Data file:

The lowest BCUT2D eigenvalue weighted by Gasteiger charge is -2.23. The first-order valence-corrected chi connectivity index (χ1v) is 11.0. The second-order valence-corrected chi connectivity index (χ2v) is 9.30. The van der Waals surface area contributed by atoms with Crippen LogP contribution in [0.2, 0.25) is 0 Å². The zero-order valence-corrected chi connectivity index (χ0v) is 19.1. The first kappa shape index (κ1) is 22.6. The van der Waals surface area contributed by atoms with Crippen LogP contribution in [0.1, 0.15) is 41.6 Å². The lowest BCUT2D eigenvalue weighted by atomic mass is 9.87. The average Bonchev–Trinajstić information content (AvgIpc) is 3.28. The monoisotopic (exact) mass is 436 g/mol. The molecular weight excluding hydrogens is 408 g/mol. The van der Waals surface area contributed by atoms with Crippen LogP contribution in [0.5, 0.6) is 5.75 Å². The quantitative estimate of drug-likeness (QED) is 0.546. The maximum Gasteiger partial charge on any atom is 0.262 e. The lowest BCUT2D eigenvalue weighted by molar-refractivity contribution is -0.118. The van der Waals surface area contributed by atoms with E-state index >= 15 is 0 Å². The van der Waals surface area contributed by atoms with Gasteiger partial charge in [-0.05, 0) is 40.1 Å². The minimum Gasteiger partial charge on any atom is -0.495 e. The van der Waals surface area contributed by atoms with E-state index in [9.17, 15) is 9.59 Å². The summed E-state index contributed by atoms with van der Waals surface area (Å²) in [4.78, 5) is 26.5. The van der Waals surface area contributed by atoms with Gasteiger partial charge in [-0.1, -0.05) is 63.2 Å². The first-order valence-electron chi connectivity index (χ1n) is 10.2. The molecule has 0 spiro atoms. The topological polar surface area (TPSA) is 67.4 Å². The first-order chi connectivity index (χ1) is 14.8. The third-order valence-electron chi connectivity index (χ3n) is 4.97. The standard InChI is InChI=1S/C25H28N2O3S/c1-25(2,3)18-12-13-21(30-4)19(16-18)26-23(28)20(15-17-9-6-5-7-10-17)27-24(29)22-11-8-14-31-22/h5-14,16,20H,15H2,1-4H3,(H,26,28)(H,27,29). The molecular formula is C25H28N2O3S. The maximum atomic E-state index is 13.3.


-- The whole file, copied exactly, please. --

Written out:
The lowest BCUT2D eigenvalue weighted by Gasteiger charge is -2.23. The first-order valence-corrected chi connectivity index (χ1v) is 11.0. The second-order valence-corrected chi connectivity index (χ2v) is 9.30. The van der Waals surface area contributed by atoms with Crippen LogP contribution in [0.2, 0.25) is 0 Å². The zero-order valence-corrected chi connectivity index (χ0v) is 19.1. The first kappa shape index (κ1) is 22.6. The van der Waals surface area contributed by atoms with Crippen LogP contribution in [0.1, 0.15) is 41.6 Å². The lowest BCUT2D eigenvalue weighted by atomic mass is 9.87. The average Bonchev–Trinajstić information content (AvgIpc) is 3.28. The monoisotopic (exact) mass is 436 g/mol. The molecular weight excluding hydrogens is 408 g/mol. The van der Waals surface area contributed by atoms with Crippen LogP contribution in [0.5, 0.6) is 5.75 Å². The quantitative estimate of drug-likeness (QED) is 0.546. The maximum Gasteiger partial charge on any atom is 0.262 e. The lowest BCUT2D eigenvalue weighted by molar-refractivity contribution is -0.118. The van der Waals surface area contributed by atoms with E-state index >= 15 is 0 Å². The van der Waals surface area contributed by atoms with Gasteiger partial charge in [-0.05, 0) is 40.1 Å². The minimum Gasteiger partial charge on any atom is -0.495 e. The van der Waals surface area contributed by atoms with E-state index in [9.17, 15) is 9.59 Å². The summed E-state index contributed by atoms with van der Waals surface area (Å²) in [4.78, 5) is 26.5. The van der Waals surface area contributed by atoms with Gasteiger partial charge in [-0.1, -0.05) is 63.2 Å². The first-order valence-electron chi connectivity index (χ1n) is 10.2. The molecule has 0 spiro atoms. The topological polar surface area (TPSA) is 67.4 Å². The first-order chi connectivity index (χ1) is 14.8. The third-order valence-electron chi connectivity index (χ3n) is 4.97. The standard InChI is InChI=1S/C25H28N2O3S/c1-25(2,3)18-12-13-21(30-4)19(16-18)26-23(28)20(15-17-9-6-5-7-10-17)27-24(29)22-11-8-14-31-22/h5-14,16,20H,15H2,1-4H3,(H,26,28)(H,27,29). The molecular formula is C25H28N2O3S. The maximum atomic E-state index is 13.3.